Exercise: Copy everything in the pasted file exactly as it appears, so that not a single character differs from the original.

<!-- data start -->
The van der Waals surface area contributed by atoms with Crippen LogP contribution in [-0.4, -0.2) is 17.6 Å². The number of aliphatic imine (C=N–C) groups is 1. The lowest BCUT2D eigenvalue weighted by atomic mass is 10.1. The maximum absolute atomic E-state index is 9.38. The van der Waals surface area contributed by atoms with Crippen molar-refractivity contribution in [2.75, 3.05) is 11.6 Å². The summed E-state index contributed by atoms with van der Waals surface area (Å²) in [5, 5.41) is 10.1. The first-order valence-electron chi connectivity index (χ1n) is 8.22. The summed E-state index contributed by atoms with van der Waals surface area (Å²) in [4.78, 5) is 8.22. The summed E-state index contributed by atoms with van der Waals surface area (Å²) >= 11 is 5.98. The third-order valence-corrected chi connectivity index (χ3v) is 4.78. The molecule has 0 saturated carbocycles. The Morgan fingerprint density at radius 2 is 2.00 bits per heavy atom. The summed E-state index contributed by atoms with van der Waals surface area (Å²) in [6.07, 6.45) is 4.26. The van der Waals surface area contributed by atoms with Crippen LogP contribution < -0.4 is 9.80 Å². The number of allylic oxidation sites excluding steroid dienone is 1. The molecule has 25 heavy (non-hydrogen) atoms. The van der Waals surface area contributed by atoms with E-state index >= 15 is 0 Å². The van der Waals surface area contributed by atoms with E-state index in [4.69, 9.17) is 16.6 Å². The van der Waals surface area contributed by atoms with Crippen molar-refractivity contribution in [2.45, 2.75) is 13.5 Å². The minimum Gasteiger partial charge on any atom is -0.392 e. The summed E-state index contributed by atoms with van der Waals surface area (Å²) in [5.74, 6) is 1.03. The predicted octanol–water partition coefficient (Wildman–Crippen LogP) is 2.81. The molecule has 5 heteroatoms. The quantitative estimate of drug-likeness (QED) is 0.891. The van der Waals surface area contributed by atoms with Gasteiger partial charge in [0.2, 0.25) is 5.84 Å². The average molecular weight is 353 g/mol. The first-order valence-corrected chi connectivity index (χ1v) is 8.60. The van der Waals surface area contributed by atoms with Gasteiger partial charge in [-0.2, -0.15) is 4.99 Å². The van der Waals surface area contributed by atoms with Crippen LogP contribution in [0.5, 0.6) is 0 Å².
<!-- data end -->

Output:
The van der Waals surface area contributed by atoms with Crippen LogP contribution in [-0.4, -0.2) is 17.6 Å². The number of aliphatic imine (C=N–C) groups is 1. The lowest BCUT2D eigenvalue weighted by atomic mass is 10.1. The maximum absolute atomic E-state index is 9.38. The van der Waals surface area contributed by atoms with Crippen molar-refractivity contribution in [2.75, 3.05) is 11.6 Å². The summed E-state index contributed by atoms with van der Waals surface area (Å²) in [5, 5.41) is 10.1. The first-order valence-electron chi connectivity index (χ1n) is 8.22. The summed E-state index contributed by atoms with van der Waals surface area (Å²) in [4.78, 5) is 8.22. The summed E-state index contributed by atoms with van der Waals surface area (Å²) >= 11 is 5.98. The third-order valence-corrected chi connectivity index (χ3v) is 4.78. The molecule has 0 saturated carbocycles. The Morgan fingerprint density at radius 2 is 2.00 bits per heavy atom. The summed E-state index contributed by atoms with van der Waals surface area (Å²) in [6.07, 6.45) is 4.26. The van der Waals surface area contributed by atoms with Crippen LogP contribution < -0.4 is 9.80 Å². The number of allylic oxidation sites excluding steroid dienone is 1. The molecule has 25 heavy (non-hydrogen) atoms. The van der Waals surface area contributed by atoms with E-state index >= 15 is 0 Å². The van der Waals surface area contributed by atoms with E-state index in [4.69, 9.17) is 16.6 Å². The van der Waals surface area contributed by atoms with Crippen molar-refractivity contribution in [2.45, 2.75) is 13.5 Å². The minimum Gasteiger partial charge on any atom is -0.392 e. The summed E-state index contributed by atoms with van der Waals surface area (Å²) in [5.74, 6) is 1.03. The predicted octanol–water partition coefficient (Wildman–Crippen LogP) is 2.81. The molecule has 5 heteroatoms. The quantitative estimate of drug-likeness (QED) is 0.891. The van der Waals surface area contributed by atoms with Gasteiger partial charge in [0.2, 0.25) is 5.84 Å². The average molecular weight is 353 g/mol. The first-order valence-corrected chi connectivity index (χ1v) is 8.60. The van der Waals surface area contributed by atoms with Gasteiger partial charge in [-0.2, -0.15) is 4.99 Å². The van der Waals surface area contributed by atoms with Crippen LogP contribution in [0.5, 0.6) is 0 Å².